Tigray-Ethiopia Conflict Resolved

The Tigray War was an armed conflict that started in November 2020 and has recently come to an end as of November 3 of 2022. Tigray is a region in the northernmost regional state of Ethiopia. Along with this region of Ethiopia being known as “Region 1” with its capital and largest city being Mekelle, they are also known for starting and being a part of The Tigrayan People's Liberation Front (TPLF) which controls much of the rebellious region.

This war between Tigray and Ethiopia did not come out of nowhere, it was the result of built-up tension between TPLF and the government of Ethiopia and Eritrea, a neighboring country. The fight broke out when Tigrayan security forces attacked the Northern Command Headquarters of the Ethiopian National Defence. And because of this, it was ordered that a military offensive was to be sent against regional forces in Tigray. Ethiopian Prime Minister Abiy Ahmed said he did so in response to the attack on the Northern Command Headquarters of the Ethiopian National Defense.

Since 1994, Ethiopia has had a federal system in which different ethnic groups control the affairs of 10 regions, which was problematic because of the separation of people. Throughout the years Ethiopia became more stable but concerns about human rights and the level of democracy were continually questioned and fought against by citizens. In response to levels of protest, it then led the government to appoint Mr. Abiy as prime minister.

Although this was a win for most Ethiopian citizens, Tigray's leaders saw Mr. Abiy's reforms as an attempt to centralize power and destroy Ethiopia's federal system. More than two million of Tigray's six million people have fled their homes since November of 2021 when Mr. Abiy ordered an invasion after the TPLF fighters captured federal military bases.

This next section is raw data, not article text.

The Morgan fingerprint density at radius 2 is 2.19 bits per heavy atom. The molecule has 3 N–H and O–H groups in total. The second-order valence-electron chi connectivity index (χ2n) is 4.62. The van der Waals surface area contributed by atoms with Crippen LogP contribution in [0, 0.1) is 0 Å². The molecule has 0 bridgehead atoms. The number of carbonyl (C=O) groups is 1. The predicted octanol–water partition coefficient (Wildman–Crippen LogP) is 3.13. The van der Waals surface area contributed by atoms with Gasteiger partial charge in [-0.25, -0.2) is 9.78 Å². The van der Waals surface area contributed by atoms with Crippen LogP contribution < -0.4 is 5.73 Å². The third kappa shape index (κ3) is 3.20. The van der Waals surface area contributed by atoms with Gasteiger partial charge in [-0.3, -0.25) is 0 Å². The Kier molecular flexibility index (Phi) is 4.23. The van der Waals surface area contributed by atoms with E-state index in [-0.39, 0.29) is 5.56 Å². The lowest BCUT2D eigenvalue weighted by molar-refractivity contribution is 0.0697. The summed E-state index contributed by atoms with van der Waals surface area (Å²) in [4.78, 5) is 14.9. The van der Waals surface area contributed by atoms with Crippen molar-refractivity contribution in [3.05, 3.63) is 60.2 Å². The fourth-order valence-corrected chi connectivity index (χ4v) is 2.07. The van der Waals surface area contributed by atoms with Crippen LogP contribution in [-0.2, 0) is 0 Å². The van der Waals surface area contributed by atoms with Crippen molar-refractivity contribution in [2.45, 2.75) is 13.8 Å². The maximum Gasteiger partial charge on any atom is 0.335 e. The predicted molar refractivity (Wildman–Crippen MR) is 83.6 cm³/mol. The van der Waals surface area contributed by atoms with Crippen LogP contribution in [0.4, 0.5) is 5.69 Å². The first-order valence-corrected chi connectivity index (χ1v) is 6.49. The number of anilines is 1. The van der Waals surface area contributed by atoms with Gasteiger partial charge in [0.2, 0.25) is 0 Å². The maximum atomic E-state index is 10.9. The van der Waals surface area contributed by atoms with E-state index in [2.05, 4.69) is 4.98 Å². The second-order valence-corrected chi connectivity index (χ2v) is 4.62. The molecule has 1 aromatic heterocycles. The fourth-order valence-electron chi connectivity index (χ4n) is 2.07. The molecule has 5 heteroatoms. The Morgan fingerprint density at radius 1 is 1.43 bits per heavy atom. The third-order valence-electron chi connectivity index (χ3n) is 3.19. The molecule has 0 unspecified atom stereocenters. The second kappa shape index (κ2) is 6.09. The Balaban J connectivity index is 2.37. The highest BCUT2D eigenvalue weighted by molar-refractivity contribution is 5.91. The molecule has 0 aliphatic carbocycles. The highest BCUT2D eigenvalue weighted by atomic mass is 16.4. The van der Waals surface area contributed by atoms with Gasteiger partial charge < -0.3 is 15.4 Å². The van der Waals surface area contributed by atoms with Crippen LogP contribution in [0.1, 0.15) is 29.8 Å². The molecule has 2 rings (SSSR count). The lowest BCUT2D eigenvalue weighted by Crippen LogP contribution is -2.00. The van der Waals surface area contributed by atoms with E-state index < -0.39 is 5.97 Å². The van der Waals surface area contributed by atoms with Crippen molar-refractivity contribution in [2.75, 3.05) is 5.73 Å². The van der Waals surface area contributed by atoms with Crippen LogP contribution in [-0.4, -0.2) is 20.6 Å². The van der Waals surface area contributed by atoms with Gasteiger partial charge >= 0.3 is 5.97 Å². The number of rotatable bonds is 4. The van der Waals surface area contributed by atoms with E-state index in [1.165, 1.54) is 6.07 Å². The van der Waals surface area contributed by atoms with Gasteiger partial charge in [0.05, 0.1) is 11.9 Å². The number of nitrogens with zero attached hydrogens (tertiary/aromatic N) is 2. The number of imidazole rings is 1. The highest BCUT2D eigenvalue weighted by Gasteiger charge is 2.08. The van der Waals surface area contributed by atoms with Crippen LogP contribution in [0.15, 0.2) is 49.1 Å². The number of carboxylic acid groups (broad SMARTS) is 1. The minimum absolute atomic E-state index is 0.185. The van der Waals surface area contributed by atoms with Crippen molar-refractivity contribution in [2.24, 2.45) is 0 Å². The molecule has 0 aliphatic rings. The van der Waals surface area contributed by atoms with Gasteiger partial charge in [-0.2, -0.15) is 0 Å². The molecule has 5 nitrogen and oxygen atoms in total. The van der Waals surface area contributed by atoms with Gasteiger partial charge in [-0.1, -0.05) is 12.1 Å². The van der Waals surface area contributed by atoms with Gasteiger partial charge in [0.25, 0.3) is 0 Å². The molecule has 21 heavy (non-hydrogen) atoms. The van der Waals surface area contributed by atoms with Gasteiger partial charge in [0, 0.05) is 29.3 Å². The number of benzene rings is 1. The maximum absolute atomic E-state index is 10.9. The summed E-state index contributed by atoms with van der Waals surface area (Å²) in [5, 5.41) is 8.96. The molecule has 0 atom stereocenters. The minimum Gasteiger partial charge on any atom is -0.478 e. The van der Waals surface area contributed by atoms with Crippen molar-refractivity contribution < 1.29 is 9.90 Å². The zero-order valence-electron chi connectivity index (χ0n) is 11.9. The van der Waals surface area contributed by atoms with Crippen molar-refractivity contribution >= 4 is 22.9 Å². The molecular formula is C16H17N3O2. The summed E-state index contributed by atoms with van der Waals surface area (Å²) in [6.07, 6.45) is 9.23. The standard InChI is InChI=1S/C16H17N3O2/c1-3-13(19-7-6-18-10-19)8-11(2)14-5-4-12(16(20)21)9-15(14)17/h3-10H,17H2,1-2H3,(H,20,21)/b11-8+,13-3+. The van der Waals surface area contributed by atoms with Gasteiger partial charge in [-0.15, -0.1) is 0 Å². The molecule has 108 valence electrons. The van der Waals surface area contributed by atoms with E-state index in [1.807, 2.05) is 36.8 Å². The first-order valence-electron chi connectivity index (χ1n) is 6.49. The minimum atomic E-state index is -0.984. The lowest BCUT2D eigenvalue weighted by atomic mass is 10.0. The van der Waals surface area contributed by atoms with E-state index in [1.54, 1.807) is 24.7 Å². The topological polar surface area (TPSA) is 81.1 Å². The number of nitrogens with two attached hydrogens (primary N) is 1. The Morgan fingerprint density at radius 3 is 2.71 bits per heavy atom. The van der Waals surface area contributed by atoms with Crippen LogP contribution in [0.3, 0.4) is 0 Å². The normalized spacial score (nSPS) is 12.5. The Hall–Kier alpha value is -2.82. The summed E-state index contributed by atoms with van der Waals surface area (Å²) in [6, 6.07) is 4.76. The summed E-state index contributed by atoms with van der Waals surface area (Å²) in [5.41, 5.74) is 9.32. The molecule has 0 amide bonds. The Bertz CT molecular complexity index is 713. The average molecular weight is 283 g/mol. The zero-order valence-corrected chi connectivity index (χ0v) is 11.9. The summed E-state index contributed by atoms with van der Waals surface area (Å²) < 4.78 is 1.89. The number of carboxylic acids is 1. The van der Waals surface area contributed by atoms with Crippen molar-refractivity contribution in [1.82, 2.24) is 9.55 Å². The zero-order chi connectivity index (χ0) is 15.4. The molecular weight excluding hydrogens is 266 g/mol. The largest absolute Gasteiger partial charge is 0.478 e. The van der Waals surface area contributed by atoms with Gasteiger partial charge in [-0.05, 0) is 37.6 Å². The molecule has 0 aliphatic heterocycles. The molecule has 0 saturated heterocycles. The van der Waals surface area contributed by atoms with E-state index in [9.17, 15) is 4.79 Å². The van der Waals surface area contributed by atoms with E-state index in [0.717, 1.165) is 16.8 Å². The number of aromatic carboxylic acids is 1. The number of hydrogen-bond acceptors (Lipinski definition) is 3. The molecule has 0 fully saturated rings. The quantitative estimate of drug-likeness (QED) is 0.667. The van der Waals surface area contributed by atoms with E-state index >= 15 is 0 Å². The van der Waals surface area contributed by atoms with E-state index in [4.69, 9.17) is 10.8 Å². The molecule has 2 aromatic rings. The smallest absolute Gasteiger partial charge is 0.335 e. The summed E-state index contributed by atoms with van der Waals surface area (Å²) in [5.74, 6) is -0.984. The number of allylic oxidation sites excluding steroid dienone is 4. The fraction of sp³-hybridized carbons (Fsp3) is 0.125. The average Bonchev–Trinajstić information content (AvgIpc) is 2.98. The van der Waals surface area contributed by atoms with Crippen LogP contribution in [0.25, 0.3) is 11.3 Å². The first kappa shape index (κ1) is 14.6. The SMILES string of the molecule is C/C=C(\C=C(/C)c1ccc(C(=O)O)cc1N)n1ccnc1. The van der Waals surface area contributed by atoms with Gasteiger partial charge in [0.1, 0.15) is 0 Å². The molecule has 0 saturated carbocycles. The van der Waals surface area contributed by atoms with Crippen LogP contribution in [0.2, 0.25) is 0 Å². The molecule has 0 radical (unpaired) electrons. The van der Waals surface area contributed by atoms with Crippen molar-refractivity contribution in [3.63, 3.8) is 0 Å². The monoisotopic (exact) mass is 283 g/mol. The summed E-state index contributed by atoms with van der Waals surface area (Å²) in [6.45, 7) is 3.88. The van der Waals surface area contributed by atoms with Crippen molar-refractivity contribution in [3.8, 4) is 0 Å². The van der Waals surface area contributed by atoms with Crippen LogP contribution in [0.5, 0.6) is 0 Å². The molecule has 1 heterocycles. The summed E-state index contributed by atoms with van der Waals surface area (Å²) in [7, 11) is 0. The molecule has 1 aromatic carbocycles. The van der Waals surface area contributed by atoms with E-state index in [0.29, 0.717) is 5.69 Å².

Now, a year later, through all of the suffering Tigrayans were forced to go through, both governments have finally come to an agreement, but of course, this comes with compromises from both sides. One being Tigrayan forces are to be disarmed and refrain from supporting any other armed groups. And as a consequence of Ethiopia not valuing their citizens, the European Union froze budget support to Ethiopia, and the United States suspended Ethiopia’s much-valued preferential trading status over human rights abuses committed during the war, including gang rapes and mass killings of civilians by the Ethiopian military and its allies. Although these might seem like drastic measures to go through, the Ethiopian government is starting to feel the effect of their past decisions on citizens.

The pause of help from countries around the world has actually drawn attention to the treatment of Ethiopians due to their government. So much so that the ban on the Tigray People's Liberation Front (TPLF), which controls much of the rebellious region, would be lifted, and it would be recognized as a political party. And not only was a truce signed on November 3, 2022, but it also concluded access to humanitarian aid, the restoration of services such as telecommunications and banking to the country’s Tigray region, and the cessation of hate speech. This is a huge step for Ethiopia considering that this conflict has killed tens of thousands of people, left hundreds of thousands facing famine, and destroyed health and education infrastructure across large parts of northern Ethiopia.